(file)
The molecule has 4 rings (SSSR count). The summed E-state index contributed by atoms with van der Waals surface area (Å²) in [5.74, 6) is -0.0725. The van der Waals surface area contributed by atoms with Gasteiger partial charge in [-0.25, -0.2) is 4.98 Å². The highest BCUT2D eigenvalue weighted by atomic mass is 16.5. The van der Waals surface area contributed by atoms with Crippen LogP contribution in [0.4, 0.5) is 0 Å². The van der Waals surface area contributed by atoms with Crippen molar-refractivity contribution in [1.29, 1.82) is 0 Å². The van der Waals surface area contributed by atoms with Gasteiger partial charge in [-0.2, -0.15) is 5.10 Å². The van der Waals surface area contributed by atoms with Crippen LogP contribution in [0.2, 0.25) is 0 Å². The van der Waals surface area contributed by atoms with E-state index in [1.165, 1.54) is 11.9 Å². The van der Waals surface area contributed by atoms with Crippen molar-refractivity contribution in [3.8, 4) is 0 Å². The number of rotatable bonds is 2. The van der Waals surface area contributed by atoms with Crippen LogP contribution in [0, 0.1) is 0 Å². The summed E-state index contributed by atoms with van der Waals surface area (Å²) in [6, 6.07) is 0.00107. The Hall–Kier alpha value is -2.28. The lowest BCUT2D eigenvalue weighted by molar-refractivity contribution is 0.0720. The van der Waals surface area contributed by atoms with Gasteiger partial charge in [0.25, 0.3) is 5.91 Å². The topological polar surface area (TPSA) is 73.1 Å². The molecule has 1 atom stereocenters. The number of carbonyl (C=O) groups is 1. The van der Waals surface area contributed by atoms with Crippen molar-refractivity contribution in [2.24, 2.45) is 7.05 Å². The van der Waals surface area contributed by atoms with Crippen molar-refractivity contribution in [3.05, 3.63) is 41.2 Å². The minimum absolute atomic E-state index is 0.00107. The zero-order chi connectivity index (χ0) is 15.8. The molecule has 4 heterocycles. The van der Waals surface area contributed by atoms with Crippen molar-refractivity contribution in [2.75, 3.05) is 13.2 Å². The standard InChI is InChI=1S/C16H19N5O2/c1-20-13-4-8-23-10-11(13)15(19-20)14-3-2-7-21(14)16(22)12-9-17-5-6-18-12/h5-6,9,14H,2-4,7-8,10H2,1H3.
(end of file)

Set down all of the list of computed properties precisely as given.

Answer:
The molecule has 4 rings (SSSR count). The summed E-state index contributed by atoms with van der Waals surface area (Å²) in [5.74, 6) is -0.0725. The van der Waals surface area contributed by atoms with Gasteiger partial charge in [-0.25, -0.2) is 4.98 Å². The highest BCUT2D eigenvalue weighted by atomic mass is 16.5. The van der Waals surface area contributed by atoms with Crippen LogP contribution in [0.4, 0.5) is 0 Å². The van der Waals surface area contributed by atoms with Crippen molar-refractivity contribution in [1.29, 1.82) is 0 Å². The van der Waals surface area contributed by atoms with Gasteiger partial charge in [-0.2, -0.15) is 5.10 Å². The van der Waals surface area contributed by atoms with Crippen LogP contribution in [0.2, 0.25) is 0 Å². The van der Waals surface area contributed by atoms with E-state index in [1.165, 1.54) is 11.9 Å². The van der Waals surface area contributed by atoms with Crippen molar-refractivity contribution in [3.8, 4) is 0 Å². The number of rotatable bonds is 2. The van der Waals surface area contributed by atoms with Crippen LogP contribution in [0, 0.1) is 0 Å². The summed E-state index contributed by atoms with van der Waals surface area (Å²) in [6, 6.07) is 0.00107. The Hall–Kier alpha value is -2.28. The lowest BCUT2D eigenvalue weighted by molar-refractivity contribution is 0.0720. The van der Waals surface area contributed by atoms with Gasteiger partial charge in [0.25, 0.3) is 5.91 Å². The topological polar surface area (TPSA) is 73.1 Å². The molecule has 1 atom stereocenters. The number of carbonyl (C=O) groups is 1. The van der Waals surface area contributed by atoms with Crippen molar-refractivity contribution in [2.24, 2.45) is 7.05 Å². The van der Waals surface area contributed by atoms with Crippen molar-refractivity contribution in [3.05, 3.63) is 41.2 Å². The minimum absolute atomic E-state index is 0.00107. The zero-order chi connectivity index (χ0) is 15.8. The molecule has 4 heterocycles. The van der Waals surface area contributed by atoms with Crippen molar-refractivity contribution in [2.75, 3.05) is 13.2 Å². The standard InChI is InChI=1S/C16H19N5O2/c1-20-13-4-8-23-10-11(13)15(19-20)14-3-2-7-21(14)16(22)12-9-17-5-6-18-12/h5-6,9,14H,2-4,7-8,10H2,1H3.